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Effectiveness and satisfaction of iPad integration in the undergraduate classroom
THESIS

, California University of Pennsylvania, United States

California University of Pennsylvania . Awarded

Abstract

CONTEXT: Technology is utilized in the majority of the classrooms today; however, there is limited research on whether technology is effective in delivering the lectured materials. OBJECTIVE: This study examined the perceived effectiveness of iPad integration in the traditional classroom through a survey pertaining to satisfaction, value, and general effectiveness of utilizing the iPads. DESIGN: Descriptive survey. SETTING: Anatomy and Physiology II course at California University of Pennsylvania. Patients or Other Participants: 15 out of approximately 120 undergraduate health science students from a stratified sample (Gender=2 males, 10 females; Major=9 athletic training education program, 3 physical therapist assistant program; age=22.5±4.94; completed credit hours=29.9±20.42). INTERVENTIONS: Once majors were determined for each subject in the course, participants were randomly chosen from health science majors at this university. Participants received an email with the informed consent form and information pertaining to this research. Subjects utilized iPads during each lecture for 2.5 weeks. A hard copy survey pertaining to the satisfaction value, and effectiveness of iPad integration in the traditional style classroom was distributed to each participant. The participants had one week after the length of the study to complete the entire survey. A paired-samples t test was conducted to compare the mean satisfaction score before and after iPad integration in the undergraduate classroom. Value was determined by gathering frequencies of how valuable the subjects found iPad use in the classroom. MAIN OUTCOME MEASURES: Respondents will answer Likert style questions pertaining to satisfaction, value, and general effectiveness of iPad integration. RESULTS: 12 out of 15 completed surveys concluded no significant difference was found for both hypotheses. Hypothesis 1 found (t(11) = .886, p>.05). Hypothesis 2 found 9.1% of students did not find the iPad to be valuable at all. However, 45.5% found the iPad to be very valuable in the classroom. A statistical test was not run due to the limited number of participants. Additional results were found for satisfaction, value, and general questions pertaining to effectiveness of iPad integration. CONCLUSION: This study found there to be no significant effect of iPad integration on satisfaction or value. However, the study did find trends in the data that majority of students found the iPads to be valuable and somewhat effective in the classroom when individual question responses are examined.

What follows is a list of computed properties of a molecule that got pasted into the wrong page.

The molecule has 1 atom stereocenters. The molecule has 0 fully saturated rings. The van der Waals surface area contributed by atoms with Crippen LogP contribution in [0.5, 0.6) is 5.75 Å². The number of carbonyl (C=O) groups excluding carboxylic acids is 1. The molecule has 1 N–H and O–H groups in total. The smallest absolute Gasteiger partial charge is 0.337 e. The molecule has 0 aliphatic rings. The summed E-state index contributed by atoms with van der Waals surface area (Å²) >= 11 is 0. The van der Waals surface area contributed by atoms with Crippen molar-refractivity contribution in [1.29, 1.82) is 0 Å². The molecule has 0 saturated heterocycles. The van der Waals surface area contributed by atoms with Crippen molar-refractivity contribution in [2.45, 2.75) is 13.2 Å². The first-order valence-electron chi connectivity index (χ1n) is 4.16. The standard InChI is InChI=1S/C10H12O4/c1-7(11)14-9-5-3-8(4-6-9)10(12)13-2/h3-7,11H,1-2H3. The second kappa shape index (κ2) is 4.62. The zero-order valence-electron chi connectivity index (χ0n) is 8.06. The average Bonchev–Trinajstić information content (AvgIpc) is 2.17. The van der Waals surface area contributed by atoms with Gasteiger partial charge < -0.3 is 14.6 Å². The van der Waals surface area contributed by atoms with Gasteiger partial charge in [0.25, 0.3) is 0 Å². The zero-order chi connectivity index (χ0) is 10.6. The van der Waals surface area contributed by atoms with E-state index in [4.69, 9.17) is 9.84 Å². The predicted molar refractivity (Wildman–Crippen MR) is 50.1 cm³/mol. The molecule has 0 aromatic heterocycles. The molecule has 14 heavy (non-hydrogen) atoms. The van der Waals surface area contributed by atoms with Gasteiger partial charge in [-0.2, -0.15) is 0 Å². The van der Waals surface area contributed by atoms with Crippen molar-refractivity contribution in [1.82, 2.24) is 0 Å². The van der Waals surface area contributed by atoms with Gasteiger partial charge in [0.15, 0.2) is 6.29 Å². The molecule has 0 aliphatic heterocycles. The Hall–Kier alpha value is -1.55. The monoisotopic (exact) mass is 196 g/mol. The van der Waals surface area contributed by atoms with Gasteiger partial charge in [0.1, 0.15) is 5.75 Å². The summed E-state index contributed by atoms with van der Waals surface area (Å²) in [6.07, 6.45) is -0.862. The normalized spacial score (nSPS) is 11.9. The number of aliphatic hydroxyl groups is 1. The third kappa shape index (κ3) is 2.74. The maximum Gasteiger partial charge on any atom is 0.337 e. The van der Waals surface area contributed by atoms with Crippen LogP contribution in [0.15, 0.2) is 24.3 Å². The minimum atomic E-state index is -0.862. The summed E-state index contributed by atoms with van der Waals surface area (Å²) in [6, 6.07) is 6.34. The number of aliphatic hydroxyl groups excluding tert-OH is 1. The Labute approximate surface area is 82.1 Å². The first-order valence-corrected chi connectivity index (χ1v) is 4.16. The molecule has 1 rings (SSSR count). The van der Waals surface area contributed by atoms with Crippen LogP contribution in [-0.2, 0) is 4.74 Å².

Citation

Edgar, T. Effectiveness and satisfaction of iPad integration in the undergraduate classroom. Master's thesis, California University of Pennsylvania. Retrieved March 21, 2019 from .

This record was imported from ProQuest on October 23, 2013. [Original Record]

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